Started a decade ago to introduce our farm to friends and family as well as to provide a resource to others by sharing the things we learned, this blog has evolved into an eclectic mix of farming tutorials, family recipes, photos, personal journals, personal essays, and a glimpse into the struggles of dealing with unexpected loss and grief. We are a couple of farmers in transition between a couple of farms, learning to balance our lives with intentional living. We invite you to join us.
For the homesteader or farmer operating a small cow share program, buying a commercial milk cooler (to bring the temperature of their milk down quickly) is not practical for most. This is true not only due to cost, but also because of a lower volume of milk than necessary to operate the chiller.
A typical bulk milk cooler. Photo courtesy of Aviva.
Some family cow owners submerge their milk in coolers filled with ice. Others will put their milk in a freezer for a while in order to chill it more quickly. Once it's chilled, they transfer it to the refrigerator. Both of these methods work great but when I was operating a cow share program, my volume of milk was high enough that I needed something a little more efficient. In addition, I was frequently putting my glass milk jars in the freezer, forgetting about them, and coming back to find frozen milk and busted jars. One day as I was contemplating the best way to tackle the problem of chilling milk without having to go back and remove jars from the freezer after several hours, it came to me that I might be able to use my cheese cave in reverse.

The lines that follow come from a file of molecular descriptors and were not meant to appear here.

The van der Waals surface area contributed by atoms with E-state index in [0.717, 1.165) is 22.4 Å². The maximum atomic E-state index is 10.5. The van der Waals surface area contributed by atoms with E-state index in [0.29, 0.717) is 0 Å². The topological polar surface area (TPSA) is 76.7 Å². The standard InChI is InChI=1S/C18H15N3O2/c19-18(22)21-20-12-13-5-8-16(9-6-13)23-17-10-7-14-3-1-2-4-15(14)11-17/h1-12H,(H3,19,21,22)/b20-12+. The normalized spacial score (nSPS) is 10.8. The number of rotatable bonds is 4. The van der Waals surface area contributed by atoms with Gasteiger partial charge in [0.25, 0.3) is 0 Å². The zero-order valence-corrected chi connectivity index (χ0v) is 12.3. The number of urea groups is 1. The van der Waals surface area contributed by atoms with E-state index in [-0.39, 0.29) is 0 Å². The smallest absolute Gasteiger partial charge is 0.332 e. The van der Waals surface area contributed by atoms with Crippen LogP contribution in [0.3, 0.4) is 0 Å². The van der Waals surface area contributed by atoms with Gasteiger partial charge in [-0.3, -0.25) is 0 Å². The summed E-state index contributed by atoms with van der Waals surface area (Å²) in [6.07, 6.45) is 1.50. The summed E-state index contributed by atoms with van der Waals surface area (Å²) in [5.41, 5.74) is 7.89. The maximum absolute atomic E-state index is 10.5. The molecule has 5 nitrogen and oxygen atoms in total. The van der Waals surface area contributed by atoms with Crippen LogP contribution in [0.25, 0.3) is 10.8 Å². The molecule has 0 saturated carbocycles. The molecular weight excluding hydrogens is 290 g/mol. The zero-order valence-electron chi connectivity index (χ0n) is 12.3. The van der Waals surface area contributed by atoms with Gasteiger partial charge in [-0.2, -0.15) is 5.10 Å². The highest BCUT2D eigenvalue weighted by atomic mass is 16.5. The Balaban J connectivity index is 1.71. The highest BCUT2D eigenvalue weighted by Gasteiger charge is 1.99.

Back in 2010, I share with our readers how that I bought an external, overriding thermostat from through a brewing company, and installed it on an old freezer so that I could manually adjust the temperature for aging hard cheese. (You can read that blog post at this link.) It occurred to me that I could turn the manual thermostat back to just above freezing and leave my milk to chill, thus eliminating the urgent need to monitor and remove the glass jars of milk from the freezer before they burst as I had been doing previously. This method worked perfectly for me for a number of years as I ran the share program, and proved to be a simple and economical solution.
Fresh cow's milk freezes at approximately 30 - 31 degrees Fahrenheit. However, the freezing point of milk varies slightly depending on the breed of cow, quality of the milk, time of day and season of the year, type of forage/feed the cow is eating, etc. Fresh milk is approximately 99 - 102 degrees when it leaves the cow's body. The temperature of the milk should be decreased to 40 degrees within an hour of milking as bacteria count doubles every 20 minutes at body temperature. Chilling your fresh milk quickly increases the shelf life of the milk and creates the perfect situation for you to experience the sweet taste of farm, fresh, raw milk.